Senator Elizabeth Warren is leading polls for the 2020 presidential election and has taken a strong position against tech giants like Facebook. In March 2019, Warren introduced a proposal in favor of breaking up leading technology companies, including Facebook, Amazon, and Google. She noted in a tweet that big technology companies have “engaged in illegal anticompetitive practices, stomp[ed] on consumer privacy rights, and repeatedly fumble[d] their responsibility to protect our democracy.” Earlier this year, she expressed that she is “sick of freeloading billionaires.”
Warren’s tweet was in response to leaked recordings of Mark Zuckerberg, Facebook’s CEO, having an internal discussion with Facebook employees regarding Warren’s position, close to seven months after she rolled out her plan. There, Zuckerberg noted, “if she gets elected president, then I would bet that we will have a legal challenge, and I bet that we will win the legal challenge.”
Warren is seeking to reverse tech company acquisition activity. This includes undoing Facebook’s acquisitions of WhatsApp and Instagram, among others. Her rationale for breaking up big tech is that “tech companies [have] amassed significant power and face little competition.” Also, that they should “protect your privacy and keep misinformation out of your feed, instead of working together to sell your data, inundate you with misinformation, and undermine our election security.”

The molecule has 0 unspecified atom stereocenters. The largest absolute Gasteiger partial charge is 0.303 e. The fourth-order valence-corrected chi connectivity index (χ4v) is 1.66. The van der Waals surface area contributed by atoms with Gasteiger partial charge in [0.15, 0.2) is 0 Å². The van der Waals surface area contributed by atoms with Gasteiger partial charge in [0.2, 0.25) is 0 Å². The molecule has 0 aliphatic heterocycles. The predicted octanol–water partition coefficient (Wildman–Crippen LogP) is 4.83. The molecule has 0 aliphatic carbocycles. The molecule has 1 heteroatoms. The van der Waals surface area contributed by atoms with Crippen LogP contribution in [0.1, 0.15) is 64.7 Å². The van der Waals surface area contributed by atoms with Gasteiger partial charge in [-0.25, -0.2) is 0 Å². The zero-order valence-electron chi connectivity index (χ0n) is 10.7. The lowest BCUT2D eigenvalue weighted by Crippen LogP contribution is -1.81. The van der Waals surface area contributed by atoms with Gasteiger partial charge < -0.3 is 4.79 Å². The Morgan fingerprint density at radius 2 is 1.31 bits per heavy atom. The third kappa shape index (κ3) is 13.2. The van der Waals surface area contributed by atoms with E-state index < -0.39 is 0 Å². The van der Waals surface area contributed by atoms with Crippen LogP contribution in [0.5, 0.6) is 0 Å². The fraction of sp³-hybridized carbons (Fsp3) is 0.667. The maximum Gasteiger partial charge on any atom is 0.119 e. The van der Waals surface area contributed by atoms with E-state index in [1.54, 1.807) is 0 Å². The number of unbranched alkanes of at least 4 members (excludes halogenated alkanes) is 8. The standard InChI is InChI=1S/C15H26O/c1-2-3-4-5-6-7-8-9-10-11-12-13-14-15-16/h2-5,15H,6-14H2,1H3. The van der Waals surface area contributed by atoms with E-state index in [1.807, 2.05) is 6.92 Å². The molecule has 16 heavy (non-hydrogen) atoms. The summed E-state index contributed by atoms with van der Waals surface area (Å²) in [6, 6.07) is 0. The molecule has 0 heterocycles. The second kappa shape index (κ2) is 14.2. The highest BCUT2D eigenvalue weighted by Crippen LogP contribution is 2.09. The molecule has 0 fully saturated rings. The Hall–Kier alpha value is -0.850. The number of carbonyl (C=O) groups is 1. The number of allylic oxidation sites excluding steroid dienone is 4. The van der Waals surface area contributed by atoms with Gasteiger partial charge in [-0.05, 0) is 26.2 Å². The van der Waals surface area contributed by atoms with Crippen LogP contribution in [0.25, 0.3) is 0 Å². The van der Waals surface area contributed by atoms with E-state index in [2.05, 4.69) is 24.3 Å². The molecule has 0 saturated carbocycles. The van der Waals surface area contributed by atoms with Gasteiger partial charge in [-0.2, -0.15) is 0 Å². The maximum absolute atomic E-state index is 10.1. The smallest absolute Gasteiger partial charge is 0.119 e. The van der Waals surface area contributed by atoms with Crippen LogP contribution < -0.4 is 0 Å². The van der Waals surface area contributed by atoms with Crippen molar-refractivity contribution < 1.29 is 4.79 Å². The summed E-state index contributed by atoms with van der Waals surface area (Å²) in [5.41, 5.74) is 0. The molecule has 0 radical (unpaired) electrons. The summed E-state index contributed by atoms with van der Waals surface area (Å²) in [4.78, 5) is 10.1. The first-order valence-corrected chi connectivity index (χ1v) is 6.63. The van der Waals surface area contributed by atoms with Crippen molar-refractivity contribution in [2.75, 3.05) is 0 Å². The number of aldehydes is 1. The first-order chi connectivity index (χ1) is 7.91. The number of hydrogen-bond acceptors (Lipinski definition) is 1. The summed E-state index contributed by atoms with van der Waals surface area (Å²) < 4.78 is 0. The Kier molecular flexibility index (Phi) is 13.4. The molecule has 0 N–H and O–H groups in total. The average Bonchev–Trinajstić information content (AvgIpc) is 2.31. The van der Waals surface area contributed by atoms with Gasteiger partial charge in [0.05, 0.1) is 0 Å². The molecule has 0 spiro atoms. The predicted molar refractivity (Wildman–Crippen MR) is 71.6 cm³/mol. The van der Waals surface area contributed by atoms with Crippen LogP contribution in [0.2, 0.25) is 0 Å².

Zuckerberg has his own take on breaking up big tech, stating that “breaking up these companies, whether it’s Facebook or Google or Amazon, [is] not actually going to solve the issues” and that breaking up big tech companies “doesn’t make election interference less likely . . . because the companies can’t coordinate and work together.”
The tension between Warren and Zuckerberg shines a light on big tech antitrust law and whether more stringent regulations need to be placed on tech companies. One could ask: would reversing acquisitions slow technological advancement and disrupt synergistic alliances that only result from companies integrating their ideas, human capital, and collective technology goals? One could reason that curtailing third-party data distribution, while allowing tech acquisitions to continue, provides society with more overall utility.